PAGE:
The warning came as the company reported a slight fall in first-half profits to pounds 167m as a result of exchange rate losses which knocked pounds 11m off its bottom line.
But LucasVarity said that it remained on course to achieve pounds 120m in annual cost savings by the beginning of 1999 - the target set when Lucas and Varity merged in September last year.
In the six months to the end of July cost savings from job reductions and asset disposals reached pounds 16m and are due to rise to pounds 40m for the full year.
Meanwhile the tax charge has fallen from 36 per cent to 30 per cent. At the time of the merger LucasVarity promised pounds 65m in tax savings a year.
Of the pounds 100m the group aims to raise through the disposal of 13 business with annual sales of pounds 270m, a total of pounds 40m has so far been achieved. LucasVarity has sold five of the 13 businesses and bought three businesses, reducing the worldwide workforce from 55,000 to 51,000.
Victor Rice, chief executive, said that both earnings and trading margins had improved in the second quarter of the year. However, the outlook in its main automotive markets remained flat. Within Europe, LucasVarity expects the UK, Italian and Spanish markets to improve this year but France and Germany to continue to be weak.
Figures released yesterday show that West European car sales rose by 5.3 per cent to 1.2 million in August, taking the overall increase in the year to date to 3.1 per cent.
Tony Gilroy, chief operating officer, said that while the US market was mixed, LucasVarity's strength in the light trucks sector, which includes vans, pick-ups and utility vehicles, should show through in stronger second-half sales.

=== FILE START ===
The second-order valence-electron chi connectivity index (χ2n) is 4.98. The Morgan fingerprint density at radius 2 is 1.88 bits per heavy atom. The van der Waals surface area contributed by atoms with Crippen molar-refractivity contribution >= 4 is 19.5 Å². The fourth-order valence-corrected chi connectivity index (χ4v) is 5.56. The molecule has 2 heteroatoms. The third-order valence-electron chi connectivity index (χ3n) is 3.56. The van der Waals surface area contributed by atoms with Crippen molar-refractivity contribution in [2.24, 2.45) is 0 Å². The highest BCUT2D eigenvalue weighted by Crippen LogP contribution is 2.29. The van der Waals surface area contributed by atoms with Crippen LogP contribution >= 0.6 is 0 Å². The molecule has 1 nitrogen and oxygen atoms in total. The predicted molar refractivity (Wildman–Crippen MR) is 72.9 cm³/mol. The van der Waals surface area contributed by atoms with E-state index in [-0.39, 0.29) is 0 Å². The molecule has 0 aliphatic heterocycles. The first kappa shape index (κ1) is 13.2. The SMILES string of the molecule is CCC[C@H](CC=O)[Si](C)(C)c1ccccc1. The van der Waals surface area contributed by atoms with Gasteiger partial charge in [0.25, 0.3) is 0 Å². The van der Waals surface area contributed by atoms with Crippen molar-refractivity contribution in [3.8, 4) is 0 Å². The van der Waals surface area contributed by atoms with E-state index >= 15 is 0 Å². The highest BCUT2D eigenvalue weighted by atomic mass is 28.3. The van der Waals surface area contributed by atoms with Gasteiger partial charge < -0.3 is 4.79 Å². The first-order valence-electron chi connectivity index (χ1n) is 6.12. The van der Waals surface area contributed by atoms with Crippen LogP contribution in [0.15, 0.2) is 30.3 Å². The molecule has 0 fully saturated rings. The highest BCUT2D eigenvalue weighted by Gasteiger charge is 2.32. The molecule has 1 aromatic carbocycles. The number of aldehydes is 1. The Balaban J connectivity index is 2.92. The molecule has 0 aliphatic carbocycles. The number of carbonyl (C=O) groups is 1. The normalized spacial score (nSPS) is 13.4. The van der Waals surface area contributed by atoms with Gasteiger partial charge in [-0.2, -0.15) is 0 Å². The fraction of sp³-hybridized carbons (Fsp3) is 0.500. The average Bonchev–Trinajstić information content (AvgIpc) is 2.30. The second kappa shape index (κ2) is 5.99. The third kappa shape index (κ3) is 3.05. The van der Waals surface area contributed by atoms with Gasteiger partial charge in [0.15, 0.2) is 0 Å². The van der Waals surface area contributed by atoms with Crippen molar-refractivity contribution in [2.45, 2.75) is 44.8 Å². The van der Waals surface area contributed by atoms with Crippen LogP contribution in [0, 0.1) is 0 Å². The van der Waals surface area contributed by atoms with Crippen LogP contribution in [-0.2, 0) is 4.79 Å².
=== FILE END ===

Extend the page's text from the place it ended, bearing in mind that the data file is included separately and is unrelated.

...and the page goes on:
Mr Rice said there were no signs yet of car makers seeking to squeeze UK supplier prices because of the strength of sterling but he did say that LucasVarity was considering whether to source more of its own supplies from outside the UK because of currency factors.
Meanwhile he shrugged off suggestions that the decision by Ford and General Motors to hive off their components divisions into separate companies posed a threat to traditional suppliers. He forecast this would only result in a "minute" percentage of business being lost.
The company also confirmed that it would complete its share buy-back programme. Earlier this year it announced it would repurchase 43 million shares equivalent to 3 per cent of the company. So far it has completed the purchase of 33 million shares.
Among its new business deals is a contract to supply all the braking requirements on a new model range from the Malaysian car maker Proton.Reuse content